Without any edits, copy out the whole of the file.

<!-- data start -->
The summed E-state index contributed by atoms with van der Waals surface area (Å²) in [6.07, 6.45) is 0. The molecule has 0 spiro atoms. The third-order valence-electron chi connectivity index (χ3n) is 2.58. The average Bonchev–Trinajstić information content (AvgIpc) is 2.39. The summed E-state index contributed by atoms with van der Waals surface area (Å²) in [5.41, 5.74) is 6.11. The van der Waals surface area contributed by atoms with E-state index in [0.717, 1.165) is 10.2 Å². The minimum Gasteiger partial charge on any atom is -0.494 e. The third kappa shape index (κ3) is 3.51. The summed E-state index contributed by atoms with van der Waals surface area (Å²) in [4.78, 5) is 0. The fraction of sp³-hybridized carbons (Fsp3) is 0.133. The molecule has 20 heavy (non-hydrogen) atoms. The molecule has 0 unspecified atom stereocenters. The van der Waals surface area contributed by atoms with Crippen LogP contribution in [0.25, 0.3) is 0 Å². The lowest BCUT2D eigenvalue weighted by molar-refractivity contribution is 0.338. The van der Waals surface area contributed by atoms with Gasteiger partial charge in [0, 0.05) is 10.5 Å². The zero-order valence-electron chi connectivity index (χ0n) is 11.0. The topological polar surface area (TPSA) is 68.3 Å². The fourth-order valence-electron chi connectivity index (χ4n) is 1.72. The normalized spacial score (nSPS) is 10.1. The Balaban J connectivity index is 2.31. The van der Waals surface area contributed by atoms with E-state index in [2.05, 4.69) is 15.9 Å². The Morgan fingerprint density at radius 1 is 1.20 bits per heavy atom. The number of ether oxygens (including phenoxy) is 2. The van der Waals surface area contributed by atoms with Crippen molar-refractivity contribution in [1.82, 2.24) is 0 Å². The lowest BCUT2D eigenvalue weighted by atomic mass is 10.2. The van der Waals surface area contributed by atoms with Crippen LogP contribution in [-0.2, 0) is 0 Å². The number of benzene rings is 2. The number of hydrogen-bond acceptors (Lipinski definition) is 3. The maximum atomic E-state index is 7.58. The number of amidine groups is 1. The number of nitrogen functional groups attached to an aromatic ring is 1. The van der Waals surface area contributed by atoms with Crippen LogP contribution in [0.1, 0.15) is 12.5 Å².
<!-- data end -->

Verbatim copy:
The summed E-state index contributed by atoms with van der Waals surface area (Å²) in [6.07, 6.45) is 0. The molecule has 0 spiro atoms. The third-order valence-electron chi connectivity index (χ3n) is 2.58. The average Bonchev–Trinajstić information content (AvgIpc) is 2.39. The summed E-state index contributed by atoms with van der Waals surface area (Å²) in [5.41, 5.74) is 6.11. The van der Waals surface area contributed by atoms with E-state index in [0.717, 1.165) is 10.2 Å². The minimum Gasteiger partial charge on any atom is -0.494 e. The third kappa shape index (κ3) is 3.51. The summed E-state index contributed by atoms with van der Waals surface area (Å²) in [4.78, 5) is 0. The fraction of sp³-hybridized carbons (Fsp3) is 0.133. The molecule has 20 heavy (non-hydrogen) atoms. The molecule has 0 unspecified atom stereocenters. The van der Waals surface area contributed by atoms with Crippen LogP contribution in [0.25, 0.3) is 0 Å². The lowest BCUT2D eigenvalue weighted by molar-refractivity contribution is 0.338. The van der Waals surface area contributed by atoms with Gasteiger partial charge in [0, 0.05) is 10.5 Å². The zero-order valence-electron chi connectivity index (χ0n) is 11.0. The topological polar surface area (TPSA) is 68.3 Å². The fourth-order valence-electron chi connectivity index (χ4n) is 1.72. The normalized spacial score (nSPS) is 10.1. The Balaban J connectivity index is 2.31. The van der Waals surface area contributed by atoms with E-state index in [2.05, 4.69) is 15.9 Å². The Morgan fingerprint density at radius 1 is 1.20 bits per heavy atom. The number of ether oxygens (including phenoxy) is 2. The van der Waals surface area contributed by atoms with Crippen molar-refractivity contribution in [1.82, 2.24) is 0 Å². The lowest BCUT2D eigenvalue weighted by atomic mass is 10.2. The van der Waals surface area contributed by atoms with Crippen LogP contribution in [-0.2, 0) is 0 Å². The number of benzene rings is 2. The number of hydrogen-bond acceptors (Lipinski definition) is 3. The maximum atomic E-state index is 7.58. The number of amidine groups is 1. The number of nitrogen functional groups attached to an aromatic ring is 1. The van der Waals surface area contributed by atoms with Crippen LogP contribution in [0.1, 0.15) is 12.5 Å².